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What to Look for in Purchasing High-Efficiency Motors

Key Points
  • High-efficiency motors use less energy and can save substantially on operating costs.
  • Carefully assess your existing motors before replacing them with a higher efficiency model.
  • A motor efficiency improvement program can help to reduce long-term operating costs and improve overall system performance.

Source: U.S. Department of Energy
Inspecting a high efficiency motor
Motors consume about half of the energy used in commercial and industrial facilities. High-efficiency motors use less energy and can provide substantial savings in operating costs. Many facility managers, however, are reluctant to invest in new equipment and continue to repair their old, reliable, standard motor systems. A careful assessment of your current motor systems and an understanding of the potential benefits of high-efficiency motors can help take some of the fear out of the process of purchasing and installing new equipment.

What Is a High-Efficiency Motor?

Motor efficiency is the ratio of mechanical power output to the electrical power input, usually expressed as a percentage. High-efficiency motors use less energy to perform the same amount of work as standard models. Key design improvements and more accurate manufacturing tolerances are largely responsible for the increase in performance. Key design factors include:

  • Lengthening of the core and using lower-electrical-loss steel
  • Thinner stator laminations and more copper in the windings to reduce electrical losses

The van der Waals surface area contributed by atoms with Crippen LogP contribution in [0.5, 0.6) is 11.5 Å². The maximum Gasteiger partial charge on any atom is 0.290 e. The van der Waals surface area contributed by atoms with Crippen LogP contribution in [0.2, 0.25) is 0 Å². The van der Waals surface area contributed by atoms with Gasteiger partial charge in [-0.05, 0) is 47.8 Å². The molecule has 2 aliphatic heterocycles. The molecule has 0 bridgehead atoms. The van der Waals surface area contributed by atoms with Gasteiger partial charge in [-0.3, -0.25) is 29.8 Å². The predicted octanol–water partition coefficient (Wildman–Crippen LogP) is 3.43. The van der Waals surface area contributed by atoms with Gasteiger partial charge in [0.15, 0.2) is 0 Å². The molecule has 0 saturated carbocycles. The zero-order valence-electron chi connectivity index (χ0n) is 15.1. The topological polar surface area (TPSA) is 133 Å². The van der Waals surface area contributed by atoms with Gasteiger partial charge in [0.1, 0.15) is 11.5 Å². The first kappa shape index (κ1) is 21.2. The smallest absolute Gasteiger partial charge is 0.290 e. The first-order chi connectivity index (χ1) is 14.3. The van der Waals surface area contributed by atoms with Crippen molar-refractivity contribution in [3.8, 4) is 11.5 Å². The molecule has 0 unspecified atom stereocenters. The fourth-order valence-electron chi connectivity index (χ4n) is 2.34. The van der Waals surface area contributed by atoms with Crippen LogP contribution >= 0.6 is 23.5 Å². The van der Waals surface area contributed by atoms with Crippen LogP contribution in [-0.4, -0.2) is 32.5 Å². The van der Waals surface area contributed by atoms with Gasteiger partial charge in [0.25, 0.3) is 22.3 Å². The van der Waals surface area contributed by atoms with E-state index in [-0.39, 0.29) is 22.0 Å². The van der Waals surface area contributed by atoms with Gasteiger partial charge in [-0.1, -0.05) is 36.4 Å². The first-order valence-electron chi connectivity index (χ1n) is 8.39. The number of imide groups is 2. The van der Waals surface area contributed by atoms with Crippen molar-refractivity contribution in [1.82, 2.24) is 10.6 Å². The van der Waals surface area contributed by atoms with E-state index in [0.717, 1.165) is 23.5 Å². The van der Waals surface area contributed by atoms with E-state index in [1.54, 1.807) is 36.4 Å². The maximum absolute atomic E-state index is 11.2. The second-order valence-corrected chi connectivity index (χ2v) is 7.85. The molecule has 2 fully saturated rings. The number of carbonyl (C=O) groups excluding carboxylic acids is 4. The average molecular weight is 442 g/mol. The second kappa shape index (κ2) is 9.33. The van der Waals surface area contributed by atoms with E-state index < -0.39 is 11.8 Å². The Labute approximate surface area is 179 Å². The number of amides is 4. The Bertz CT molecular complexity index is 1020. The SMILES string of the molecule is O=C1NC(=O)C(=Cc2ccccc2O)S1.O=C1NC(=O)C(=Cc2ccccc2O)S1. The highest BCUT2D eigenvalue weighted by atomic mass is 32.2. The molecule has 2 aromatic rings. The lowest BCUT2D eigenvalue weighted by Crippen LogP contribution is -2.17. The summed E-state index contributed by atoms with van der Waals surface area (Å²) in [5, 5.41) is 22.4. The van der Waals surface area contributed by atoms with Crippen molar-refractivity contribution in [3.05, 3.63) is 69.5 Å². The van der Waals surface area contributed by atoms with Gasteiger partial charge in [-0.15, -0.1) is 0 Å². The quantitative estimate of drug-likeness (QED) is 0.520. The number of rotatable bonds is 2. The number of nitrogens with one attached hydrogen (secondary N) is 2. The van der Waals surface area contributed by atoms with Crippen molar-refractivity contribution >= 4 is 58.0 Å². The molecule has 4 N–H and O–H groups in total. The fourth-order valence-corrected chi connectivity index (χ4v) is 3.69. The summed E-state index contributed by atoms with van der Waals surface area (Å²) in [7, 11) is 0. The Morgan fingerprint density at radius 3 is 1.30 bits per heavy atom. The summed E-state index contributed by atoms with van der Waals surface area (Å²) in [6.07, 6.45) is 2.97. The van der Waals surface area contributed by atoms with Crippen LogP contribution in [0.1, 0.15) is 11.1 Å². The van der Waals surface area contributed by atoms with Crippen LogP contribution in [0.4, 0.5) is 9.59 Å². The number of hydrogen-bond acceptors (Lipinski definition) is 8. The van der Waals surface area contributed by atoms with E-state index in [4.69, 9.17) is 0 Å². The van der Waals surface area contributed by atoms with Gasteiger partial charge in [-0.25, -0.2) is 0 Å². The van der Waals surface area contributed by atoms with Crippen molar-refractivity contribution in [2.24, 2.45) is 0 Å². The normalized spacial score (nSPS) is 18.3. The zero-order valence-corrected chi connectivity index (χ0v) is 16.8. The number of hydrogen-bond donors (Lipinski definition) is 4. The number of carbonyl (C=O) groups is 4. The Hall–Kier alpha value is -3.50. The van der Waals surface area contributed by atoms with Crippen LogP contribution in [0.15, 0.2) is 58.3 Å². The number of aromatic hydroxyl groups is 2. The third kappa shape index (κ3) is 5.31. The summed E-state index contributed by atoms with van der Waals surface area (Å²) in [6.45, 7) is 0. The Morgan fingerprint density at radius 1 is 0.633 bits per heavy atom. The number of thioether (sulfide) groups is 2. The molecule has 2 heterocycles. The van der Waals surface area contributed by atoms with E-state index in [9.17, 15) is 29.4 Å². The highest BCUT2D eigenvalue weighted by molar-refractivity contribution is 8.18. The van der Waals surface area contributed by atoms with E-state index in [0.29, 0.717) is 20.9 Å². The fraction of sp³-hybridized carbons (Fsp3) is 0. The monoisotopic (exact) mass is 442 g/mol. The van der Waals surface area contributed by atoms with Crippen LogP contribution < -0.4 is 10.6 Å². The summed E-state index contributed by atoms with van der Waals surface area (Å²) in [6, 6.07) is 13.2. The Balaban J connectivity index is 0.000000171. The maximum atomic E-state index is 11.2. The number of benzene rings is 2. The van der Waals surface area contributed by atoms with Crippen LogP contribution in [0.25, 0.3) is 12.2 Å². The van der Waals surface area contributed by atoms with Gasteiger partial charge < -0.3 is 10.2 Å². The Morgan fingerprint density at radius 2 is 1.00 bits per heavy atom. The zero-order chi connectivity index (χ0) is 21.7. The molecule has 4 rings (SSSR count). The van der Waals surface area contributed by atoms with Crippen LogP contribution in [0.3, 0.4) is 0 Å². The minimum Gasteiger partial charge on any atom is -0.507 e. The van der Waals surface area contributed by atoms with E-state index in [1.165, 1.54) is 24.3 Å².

• Improved bearings and smaller, more aerodynamic, cooling fans can also increase efficiency

High-efficiency motors are generally up to 8% more efficient than standard models. To qualify as high efficiency, a motor must meet or exceed the efficiency levels specified by the National Electrical Manufacturing Association's (NEMA) MG-1 standard for motors and generators. The following table provides  minimum efficiency values specified in the NEMA standards for common horsepower (hp) ratings, enclosure types, and speed combinations.

Horsepower

Open Efficiency (%)

Enclosed Efficiency (%)

 

 3,600

 1,800

1,200

 3,600

 1,800

1,200

 2

 84

 84

 85.5

 84

 84

 86.5

 5

 85.5

 87.5

 87.5

 87.5

 87.5

 87.5

 10

 88.5

 89.5

 90.2

 89.5

 89.5

 89.5

 20

 90.2

 91

 91

 90.2

 91

 90.2

 50

 92.4

 93

 93

 92.4

 93

 93

 100

 93

 94.1

 94.1

 93.6

 94.5

 94.1

 200

 94.5

 95

 94.5

 95

 95

 95

Note: Open motors allow free air movement, while enclosed motors restrict air infiltration.


Benefits of High-Efficiency Motors

High-efficiency motors may cost more, but many models can provide a return on investment within two years. For example, an energy-efficient, full-load, 50-hp motor with 75% load factor can save approximately 4,000 kilowatt-hours (kWh) per year over a standard model. At $.06 per kWh, the annual savings would be $240.

The improved design and construction of high-efficiency motors can lead to other benefits as well, including: